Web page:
Dear Oregon troll victims, my apologies for being a source of premature hopes. Weeks passed, but the actual orders never materialized. Joe Mullin of ArsTechnica tried to get some solid evidence that something was in the works, but no one could corroborate:
— Joe Mullin (@joemullin) January 21, 2016
I won’t speculate about who wrote those, admittedly professionally written and convincing documents.
So I experience a mix of mea culpa and a faint hope (yet still a hope: time will tell). I will be more skeptical and investigate more thoroughly in situations like this the future.
Oregon has been suffering from the copyright trolling abuse for a couple of years. It is actually a single attorney — Carl Crowell — who has been terrorizing his fellow citizens on behalf of the German piracy monetizing outfit. Mr. Crowell is a crafty attorney and he is known for constantly inventing new ways of harassing hapless file-sharers (and innocents alike).
Out of his recent sleazes the most disturbing is the practice of deposing putative defendants prior to amending the complaint (replacing “John Doe” with an actual name). Since the majority of the targeted are laypeople of modest means, they tend not to spend money on attorneys, so they make a grave mistake of agreeing to be deposed without a lawyer. I don’t think it makes sense to explain why it is a real problem. Copyright trolls are known to be machos when dealing with laypeople (in contrast, when confronted by experienced attorneys, the trolls usually run away).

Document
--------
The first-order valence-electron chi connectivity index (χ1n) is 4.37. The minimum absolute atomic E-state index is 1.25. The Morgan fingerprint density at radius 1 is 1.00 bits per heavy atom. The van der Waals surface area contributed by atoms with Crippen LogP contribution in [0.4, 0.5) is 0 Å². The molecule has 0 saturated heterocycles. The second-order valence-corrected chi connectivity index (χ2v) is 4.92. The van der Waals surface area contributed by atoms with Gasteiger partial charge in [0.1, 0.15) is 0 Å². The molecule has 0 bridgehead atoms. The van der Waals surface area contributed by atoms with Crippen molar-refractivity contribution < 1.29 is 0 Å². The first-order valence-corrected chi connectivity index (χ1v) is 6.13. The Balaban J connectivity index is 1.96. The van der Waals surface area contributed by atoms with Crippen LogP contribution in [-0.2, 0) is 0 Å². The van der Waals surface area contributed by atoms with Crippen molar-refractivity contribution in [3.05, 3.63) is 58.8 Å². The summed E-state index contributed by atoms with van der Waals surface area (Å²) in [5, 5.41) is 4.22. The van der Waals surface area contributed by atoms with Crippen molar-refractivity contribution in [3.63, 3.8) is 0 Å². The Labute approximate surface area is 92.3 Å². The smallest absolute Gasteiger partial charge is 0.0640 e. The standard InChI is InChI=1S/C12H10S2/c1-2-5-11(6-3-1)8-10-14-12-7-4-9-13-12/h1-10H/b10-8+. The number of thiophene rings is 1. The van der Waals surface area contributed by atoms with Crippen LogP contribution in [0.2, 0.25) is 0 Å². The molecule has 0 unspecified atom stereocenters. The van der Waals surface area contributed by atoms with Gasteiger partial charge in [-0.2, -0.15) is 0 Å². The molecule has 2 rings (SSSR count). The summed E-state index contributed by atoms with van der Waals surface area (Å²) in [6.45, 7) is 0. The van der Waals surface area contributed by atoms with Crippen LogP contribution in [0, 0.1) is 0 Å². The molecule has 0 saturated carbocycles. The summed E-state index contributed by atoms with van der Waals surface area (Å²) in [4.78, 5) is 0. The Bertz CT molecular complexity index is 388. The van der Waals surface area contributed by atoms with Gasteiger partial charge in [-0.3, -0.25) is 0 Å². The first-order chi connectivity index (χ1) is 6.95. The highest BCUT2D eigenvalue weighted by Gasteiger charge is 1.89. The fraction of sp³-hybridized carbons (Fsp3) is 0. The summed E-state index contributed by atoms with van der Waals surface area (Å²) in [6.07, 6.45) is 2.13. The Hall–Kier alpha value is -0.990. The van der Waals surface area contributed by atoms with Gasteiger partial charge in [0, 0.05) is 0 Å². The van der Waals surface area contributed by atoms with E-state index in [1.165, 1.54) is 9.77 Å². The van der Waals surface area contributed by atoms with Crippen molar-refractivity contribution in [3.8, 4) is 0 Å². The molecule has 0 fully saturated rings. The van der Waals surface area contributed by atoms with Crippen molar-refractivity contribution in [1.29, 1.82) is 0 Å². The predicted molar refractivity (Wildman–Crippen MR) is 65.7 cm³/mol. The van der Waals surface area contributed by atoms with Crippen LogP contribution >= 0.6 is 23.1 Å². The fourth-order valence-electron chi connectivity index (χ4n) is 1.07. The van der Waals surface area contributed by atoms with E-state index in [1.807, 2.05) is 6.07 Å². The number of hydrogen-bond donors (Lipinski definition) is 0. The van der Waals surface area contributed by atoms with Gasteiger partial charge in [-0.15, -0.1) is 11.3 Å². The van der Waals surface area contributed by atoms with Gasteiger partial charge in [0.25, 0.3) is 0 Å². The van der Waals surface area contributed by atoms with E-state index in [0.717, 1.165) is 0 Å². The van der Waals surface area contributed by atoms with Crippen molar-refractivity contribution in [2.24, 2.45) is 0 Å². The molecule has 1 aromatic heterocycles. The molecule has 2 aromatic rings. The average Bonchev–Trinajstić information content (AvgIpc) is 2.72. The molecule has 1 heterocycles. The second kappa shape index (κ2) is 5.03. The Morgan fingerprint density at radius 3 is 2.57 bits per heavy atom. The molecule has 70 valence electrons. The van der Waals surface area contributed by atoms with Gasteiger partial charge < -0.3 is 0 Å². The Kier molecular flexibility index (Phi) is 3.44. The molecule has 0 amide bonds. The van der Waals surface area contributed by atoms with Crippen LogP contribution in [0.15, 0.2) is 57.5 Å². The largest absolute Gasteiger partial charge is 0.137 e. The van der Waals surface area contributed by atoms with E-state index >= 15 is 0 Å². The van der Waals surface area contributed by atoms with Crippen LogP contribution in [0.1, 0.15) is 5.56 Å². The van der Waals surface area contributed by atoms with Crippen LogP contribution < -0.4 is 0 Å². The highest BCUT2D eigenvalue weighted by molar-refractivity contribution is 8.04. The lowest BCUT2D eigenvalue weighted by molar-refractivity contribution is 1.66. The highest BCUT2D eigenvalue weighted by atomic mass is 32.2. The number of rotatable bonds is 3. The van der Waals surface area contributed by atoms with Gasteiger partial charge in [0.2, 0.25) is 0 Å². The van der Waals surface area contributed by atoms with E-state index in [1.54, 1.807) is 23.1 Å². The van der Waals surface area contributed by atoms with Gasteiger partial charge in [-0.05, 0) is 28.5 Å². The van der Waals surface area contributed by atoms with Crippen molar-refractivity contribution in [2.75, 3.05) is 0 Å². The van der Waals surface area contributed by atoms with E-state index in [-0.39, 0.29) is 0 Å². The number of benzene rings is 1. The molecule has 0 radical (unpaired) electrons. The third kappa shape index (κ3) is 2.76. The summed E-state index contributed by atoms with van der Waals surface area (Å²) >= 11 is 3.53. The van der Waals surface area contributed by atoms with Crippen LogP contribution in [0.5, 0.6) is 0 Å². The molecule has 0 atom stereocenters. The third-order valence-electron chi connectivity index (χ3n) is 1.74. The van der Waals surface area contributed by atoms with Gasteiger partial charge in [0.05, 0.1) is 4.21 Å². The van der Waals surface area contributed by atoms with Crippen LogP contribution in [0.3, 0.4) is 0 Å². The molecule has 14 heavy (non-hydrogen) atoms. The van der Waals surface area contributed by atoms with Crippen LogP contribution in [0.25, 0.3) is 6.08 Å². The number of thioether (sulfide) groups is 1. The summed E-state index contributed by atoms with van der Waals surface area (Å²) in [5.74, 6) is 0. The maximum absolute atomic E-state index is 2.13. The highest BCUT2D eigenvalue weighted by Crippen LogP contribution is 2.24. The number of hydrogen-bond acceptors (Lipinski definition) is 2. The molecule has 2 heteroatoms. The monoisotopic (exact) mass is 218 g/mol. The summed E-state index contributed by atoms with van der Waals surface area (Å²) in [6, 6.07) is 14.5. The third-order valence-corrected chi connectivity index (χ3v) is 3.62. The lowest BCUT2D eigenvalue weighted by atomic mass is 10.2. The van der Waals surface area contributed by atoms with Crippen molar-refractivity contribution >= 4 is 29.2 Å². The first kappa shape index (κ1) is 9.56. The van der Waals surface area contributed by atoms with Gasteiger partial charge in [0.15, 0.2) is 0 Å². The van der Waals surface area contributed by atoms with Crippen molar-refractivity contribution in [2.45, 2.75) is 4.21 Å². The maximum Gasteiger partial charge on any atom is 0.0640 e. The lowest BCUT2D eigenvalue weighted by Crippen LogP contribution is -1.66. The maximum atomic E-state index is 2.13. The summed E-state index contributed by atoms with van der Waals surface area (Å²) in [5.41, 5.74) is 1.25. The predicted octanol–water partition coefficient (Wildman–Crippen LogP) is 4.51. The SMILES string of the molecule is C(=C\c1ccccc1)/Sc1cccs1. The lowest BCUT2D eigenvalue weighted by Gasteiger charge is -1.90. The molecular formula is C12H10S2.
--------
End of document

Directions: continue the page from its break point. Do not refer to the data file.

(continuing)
Apparently, the judges are not deaf and blind, and they are increasingly concerned with both the sheer volume of docket-clogging lawsuits, and the troll lawyers’ overreach. Federal Judge Michael Mosman recently drafted a standing order urging putative defendants to seek legal help.
For that, The Court has established a panel of lawyers who are willing to provide assistance and advice to subscribers in these lawsuits at no charge for up to 3 hours.